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Fresno State's student-run newspaper

The Collegian

Fresno State's student-run newspaper

The Collegian

Graphic provided by ASI

ASI presidential candidates talk Fresno State issues in virtual debate

The Associated Students, Inc. (ASI) presidential candidates discussed presidential responsibilities, sexual harassment prevention and online student engagement during the ASI presidential debate on Friday, September 25.

The second 2020 ASI presidential debate comes after the controversy surrounding the disqualification of former president-elect Ruby V. Muñiz.

Presidential candidates Naila Estrada and Elizabeth Rocha Zuñiga faced off for the second time this year.

After brief introductions from the candidates, the first question they were asked pertained to their responsibilities as ASI president, and how they would adequately fulfill such responsibilities.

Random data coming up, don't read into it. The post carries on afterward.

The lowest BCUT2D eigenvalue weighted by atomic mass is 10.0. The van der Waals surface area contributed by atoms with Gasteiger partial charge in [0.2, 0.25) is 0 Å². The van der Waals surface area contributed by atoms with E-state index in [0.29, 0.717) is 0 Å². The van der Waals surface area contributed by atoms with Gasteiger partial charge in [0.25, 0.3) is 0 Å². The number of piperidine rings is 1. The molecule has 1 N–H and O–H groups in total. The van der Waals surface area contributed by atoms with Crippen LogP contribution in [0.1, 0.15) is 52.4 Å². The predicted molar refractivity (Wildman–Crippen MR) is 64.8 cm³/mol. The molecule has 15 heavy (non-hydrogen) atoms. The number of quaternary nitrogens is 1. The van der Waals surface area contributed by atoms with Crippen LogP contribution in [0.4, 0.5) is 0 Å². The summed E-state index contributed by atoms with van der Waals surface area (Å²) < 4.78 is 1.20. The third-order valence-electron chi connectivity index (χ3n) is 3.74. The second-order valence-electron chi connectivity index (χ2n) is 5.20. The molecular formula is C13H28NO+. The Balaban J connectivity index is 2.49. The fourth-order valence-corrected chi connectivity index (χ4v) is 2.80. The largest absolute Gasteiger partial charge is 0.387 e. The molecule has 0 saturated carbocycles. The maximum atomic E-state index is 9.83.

Estrada answered the question first, stating that the role as ASI president did not entail specific qualifications, but rather relied on the dedication and commitment the president was willing to put into the position. 

“If elected for the position of ASI President, I hope to show students that you are capable of being in this position that I’m running for,” Estrada said.

Zuñiga answered the question by emphasizing the impact COVID-19 has had on the student body and administration, noting the need for collaboration between both parties and the importance of remaining vocal for students as president.